CT Historical Society & Clinton Crossing showcase Hepburn influences
Hartford, CT (April 2014) Fashionable. Iconic. Hepburn.
Over the course of her career, Katharine Hepburn (1907-2003) portrayed fiercely independent women and dressed the part, on screen and off. Decades before pants became part of mainstream fashion for American women, Hepburn blazed her own fashion trail, insisting on comfort and style in her personal wardrobe. Carefully negotiating her own long and successful career, Hepburn also controlled her own image and the women in the audience responded to her unique look.
From glamorous gowns to athletic-influenced sportswear and khaki pants, Hepburn’s independent spirit and sense of style influenced countless women, fashion designers, and the informal, elegant approach to American style seen on today’s runways. In recognition of her role in shaping women’s fashion, Hepburn was presented with the Lifetime Achievement Award from the Council of Fashion Designers of America in 1985. During the award presentation, designer Calvin Klein said of Hepburn, “ She’s never been afraid to be comfortable. And for that reason fashion designers all over the world have a great deal to be grateful for.”
In an era when most Hollywood starlets conformed to a standard feminine “look,” Katharine Hepburn refused to dress the part. The publicity still of Hepburn wearing blue jeans with a mink coat, taken on the RKO lot in 1932, captures the image that irritated the studio executives trying to mold their new, expensive star. When they forced the issue by taking away her pants, she simply walked around the lot in her underwear until they were returned. Her independent spirit, unconventional style, and Yankee thriftiness had their roots in her unusual upbringing in Connecticut and were evident throughout her long life. Her style, once considered eccentric, is now classic and continues to inspire.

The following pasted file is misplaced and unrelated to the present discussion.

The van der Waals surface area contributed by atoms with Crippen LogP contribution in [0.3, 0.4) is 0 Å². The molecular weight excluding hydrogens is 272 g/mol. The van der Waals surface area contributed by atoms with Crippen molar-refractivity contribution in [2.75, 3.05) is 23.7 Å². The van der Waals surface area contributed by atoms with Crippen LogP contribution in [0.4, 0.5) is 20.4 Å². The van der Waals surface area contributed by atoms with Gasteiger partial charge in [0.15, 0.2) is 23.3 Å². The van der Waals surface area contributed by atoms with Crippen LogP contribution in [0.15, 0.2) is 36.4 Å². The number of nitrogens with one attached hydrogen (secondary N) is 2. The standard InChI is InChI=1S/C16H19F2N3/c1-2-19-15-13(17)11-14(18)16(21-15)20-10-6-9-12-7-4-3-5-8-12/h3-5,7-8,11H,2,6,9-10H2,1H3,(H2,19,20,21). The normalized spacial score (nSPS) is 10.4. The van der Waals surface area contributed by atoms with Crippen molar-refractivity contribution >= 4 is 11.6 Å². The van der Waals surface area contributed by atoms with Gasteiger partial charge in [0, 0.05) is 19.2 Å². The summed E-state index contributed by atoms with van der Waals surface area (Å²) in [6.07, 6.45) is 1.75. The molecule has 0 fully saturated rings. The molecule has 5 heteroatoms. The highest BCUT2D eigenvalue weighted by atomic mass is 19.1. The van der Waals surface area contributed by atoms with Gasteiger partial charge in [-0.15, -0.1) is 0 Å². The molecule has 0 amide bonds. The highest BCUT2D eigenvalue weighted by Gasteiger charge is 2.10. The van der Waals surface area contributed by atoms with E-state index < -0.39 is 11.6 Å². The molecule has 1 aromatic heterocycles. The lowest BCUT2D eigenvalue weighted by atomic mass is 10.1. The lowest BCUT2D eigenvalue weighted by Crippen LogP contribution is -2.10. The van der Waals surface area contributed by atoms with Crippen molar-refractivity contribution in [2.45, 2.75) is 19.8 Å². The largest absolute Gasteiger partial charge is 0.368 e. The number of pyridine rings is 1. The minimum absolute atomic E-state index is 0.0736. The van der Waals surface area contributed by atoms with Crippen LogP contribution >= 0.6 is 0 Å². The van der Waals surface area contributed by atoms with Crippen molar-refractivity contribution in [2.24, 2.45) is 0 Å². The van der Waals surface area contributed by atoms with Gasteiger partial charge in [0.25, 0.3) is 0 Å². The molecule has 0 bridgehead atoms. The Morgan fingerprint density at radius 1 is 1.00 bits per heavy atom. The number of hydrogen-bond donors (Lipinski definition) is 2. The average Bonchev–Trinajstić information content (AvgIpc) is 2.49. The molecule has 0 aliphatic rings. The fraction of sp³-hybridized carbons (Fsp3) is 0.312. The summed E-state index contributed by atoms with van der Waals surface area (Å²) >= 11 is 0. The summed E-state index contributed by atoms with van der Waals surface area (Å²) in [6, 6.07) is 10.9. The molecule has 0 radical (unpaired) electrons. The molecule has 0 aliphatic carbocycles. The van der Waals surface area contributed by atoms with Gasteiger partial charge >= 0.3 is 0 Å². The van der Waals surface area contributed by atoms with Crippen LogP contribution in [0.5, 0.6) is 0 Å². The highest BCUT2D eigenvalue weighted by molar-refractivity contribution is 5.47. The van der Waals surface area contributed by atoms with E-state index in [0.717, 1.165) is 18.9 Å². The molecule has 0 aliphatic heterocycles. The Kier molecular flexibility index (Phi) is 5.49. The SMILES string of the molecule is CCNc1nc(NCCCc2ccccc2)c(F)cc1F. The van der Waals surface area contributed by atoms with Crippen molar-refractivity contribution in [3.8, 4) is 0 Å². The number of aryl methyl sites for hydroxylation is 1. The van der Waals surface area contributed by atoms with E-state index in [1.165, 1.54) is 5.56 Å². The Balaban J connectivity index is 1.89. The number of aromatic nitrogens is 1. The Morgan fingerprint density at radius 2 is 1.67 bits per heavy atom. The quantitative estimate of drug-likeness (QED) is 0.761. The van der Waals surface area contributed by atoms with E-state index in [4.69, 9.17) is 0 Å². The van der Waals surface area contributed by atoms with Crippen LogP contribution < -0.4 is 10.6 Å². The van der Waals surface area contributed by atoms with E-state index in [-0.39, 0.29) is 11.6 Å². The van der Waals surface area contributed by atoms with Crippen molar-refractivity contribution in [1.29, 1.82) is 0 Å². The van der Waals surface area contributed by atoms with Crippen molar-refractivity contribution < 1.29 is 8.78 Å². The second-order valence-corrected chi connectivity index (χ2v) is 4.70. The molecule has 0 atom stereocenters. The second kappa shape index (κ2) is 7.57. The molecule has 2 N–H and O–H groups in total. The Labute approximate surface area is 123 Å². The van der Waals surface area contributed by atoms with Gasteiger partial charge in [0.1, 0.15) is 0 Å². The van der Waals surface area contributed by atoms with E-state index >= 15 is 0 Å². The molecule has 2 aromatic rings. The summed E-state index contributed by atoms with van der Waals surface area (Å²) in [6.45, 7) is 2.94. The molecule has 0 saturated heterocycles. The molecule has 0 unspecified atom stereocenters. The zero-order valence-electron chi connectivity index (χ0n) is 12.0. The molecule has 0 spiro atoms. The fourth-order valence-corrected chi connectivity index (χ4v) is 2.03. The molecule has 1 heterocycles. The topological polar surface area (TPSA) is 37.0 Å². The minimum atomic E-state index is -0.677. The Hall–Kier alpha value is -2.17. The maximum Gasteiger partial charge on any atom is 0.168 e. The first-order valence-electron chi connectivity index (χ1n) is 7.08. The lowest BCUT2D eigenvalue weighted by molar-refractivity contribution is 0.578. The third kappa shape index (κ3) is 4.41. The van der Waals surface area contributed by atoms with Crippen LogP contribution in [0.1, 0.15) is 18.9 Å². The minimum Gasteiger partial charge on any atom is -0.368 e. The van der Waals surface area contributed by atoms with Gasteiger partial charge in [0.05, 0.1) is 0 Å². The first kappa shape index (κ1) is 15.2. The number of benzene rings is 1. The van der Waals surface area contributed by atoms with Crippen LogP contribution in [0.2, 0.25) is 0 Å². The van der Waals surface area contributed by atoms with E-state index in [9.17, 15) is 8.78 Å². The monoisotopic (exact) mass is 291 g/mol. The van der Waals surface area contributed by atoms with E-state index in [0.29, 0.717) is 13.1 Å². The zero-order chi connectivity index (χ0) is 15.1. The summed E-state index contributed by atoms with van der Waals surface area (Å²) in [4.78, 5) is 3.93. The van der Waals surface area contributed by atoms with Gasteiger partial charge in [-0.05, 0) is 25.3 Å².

“ What women wear today has been immeasurably influenced by Katharine Hepburn’s strength of personality and insistence on wearing what she wanted”- Jean Druesedow, Director of the Kent State University Museum and exhibit curator.
On May 10, Mother’s Day Weekend, the Connecticut Historical Society (CHS), inspired by its Katharine Hepburn: Dressed for Stage and Screen exhibit, presents Kate Couture: A Hepburn-Inspired Fashion Show. CHS will join forces with Clinton Crossing Premium Outlets, the Miss Connecticut Scholarship Corporation, and the Katharine Hepburn Cultural Arts Center for a light-hearted, fashion-focused look at Hepburn. Hosted by WTNH’s Ann Nyberg, the CHS auditorium will be transformed into a couture catwalk celebrating Kate’s continuing influence on the way American women dress.
In addition, there will be a raffle featuring Kate-themed prizes from the Saybrook Point Inn and Spa, Ann Taylor, Hartford Stage, Ted’s Montana Grill, and more. Tickets include refreshments, gift bags and admission to the Hepburn exhibit. Tickets are $25 each and can be purchased online at CHS.org/Hepburn or onsite at the Connecticut Historical Society. For more information, please call (860) 236-5621 x289 or email firstname.lastname@example.org.
“ No matter how free women get, they always seem to get tied into asinine clothes.”
– Katharine Hepburn
CHS is located at 1 Elizabeth Street in Hartford.
Kate Couture: A Hepburn-Inspired Fashion Show
May 10, 2014